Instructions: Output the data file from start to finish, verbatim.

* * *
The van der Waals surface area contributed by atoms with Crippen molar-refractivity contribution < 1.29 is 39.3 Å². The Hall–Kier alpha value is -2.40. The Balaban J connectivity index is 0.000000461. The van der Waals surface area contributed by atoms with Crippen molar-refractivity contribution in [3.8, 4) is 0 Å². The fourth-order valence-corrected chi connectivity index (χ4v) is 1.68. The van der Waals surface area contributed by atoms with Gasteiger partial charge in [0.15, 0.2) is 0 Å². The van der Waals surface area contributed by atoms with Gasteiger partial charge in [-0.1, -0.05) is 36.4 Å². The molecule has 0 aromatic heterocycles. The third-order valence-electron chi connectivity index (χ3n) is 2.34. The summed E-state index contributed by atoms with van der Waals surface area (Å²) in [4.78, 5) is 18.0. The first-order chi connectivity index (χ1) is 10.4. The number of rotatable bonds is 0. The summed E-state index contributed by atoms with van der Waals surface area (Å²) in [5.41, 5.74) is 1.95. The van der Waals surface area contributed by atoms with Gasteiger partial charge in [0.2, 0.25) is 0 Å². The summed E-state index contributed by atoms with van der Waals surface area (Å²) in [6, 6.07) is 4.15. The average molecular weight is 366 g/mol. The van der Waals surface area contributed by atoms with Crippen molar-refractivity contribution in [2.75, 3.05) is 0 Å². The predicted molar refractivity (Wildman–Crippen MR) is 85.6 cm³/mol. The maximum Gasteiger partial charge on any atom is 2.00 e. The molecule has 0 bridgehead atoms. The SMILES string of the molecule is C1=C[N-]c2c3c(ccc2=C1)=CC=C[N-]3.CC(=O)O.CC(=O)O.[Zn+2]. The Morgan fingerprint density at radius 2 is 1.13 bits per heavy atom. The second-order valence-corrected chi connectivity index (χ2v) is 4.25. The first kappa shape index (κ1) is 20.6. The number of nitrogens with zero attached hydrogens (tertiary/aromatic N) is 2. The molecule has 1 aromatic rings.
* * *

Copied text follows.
The van der Waals surface area contributed by atoms with Crippen molar-refractivity contribution < 1.29 is 39.3 Å². The Hall–Kier alpha value is -2.40. The Balaban J connectivity index is 0.000000461. The van der Waals surface area contributed by atoms with Crippen molar-refractivity contribution in [3.8, 4) is 0 Å². The fourth-order valence-corrected chi connectivity index (χ4v) is 1.68. The van der Waals surface area contributed by atoms with Gasteiger partial charge in [0.15, 0.2) is 0 Å². The van der Waals surface area contributed by atoms with Gasteiger partial charge in [-0.1, -0.05) is 36.4 Å². The molecule has 0 aromatic heterocycles. The third-order valence-electron chi connectivity index (χ3n) is 2.34. The summed E-state index contributed by atoms with van der Waals surface area (Å²) in [4.78, 5) is 18.0. The first-order chi connectivity index (χ1) is 10.4. The number of rotatable bonds is 0. The summed E-state index contributed by atoms with van der Waals surface area (Å²) in [5.41, 5.74) is 1.95. The van der Waals surface area contributed by atoms with Gasteiger partial charge in [0.2, 0.25) is 0 Å². The summed E-state index contributed by atoms with van der Waals surface area (Å²) in [6, 6.07) is 4.15. The average molecular weight is 366 g/mol. The van der Waals surface area contributed by atoms with Crippen molar-refractivity contribution in [2.75, 3.05) is 0 Å². The predicted molar refractivity (Wildman–Crippen MR) is 85.6 cm³/mol. The maximum Gasteiger partial charge on any atom is 2.00 e. The molecule has 0 bridgehead atoms. The SMILES string of the molecule is C1=C[N-]c2c3c(ccc2=C1)=CC=C[N-]3.CC(=O)O.CC(=O)O.[Zn+2]. The Morgan fingerprint density at radius 2 is 1.13 bits per heavy atom. The second-order valence-corrected chi connectivity index (χ2v) is 4.25. The first kappa shape index (κ1) is 20.6. The number of nitrogens with zero attached hydrogens (tertiary/aromatic N) is 2. The molecule has 1 aromatic rings.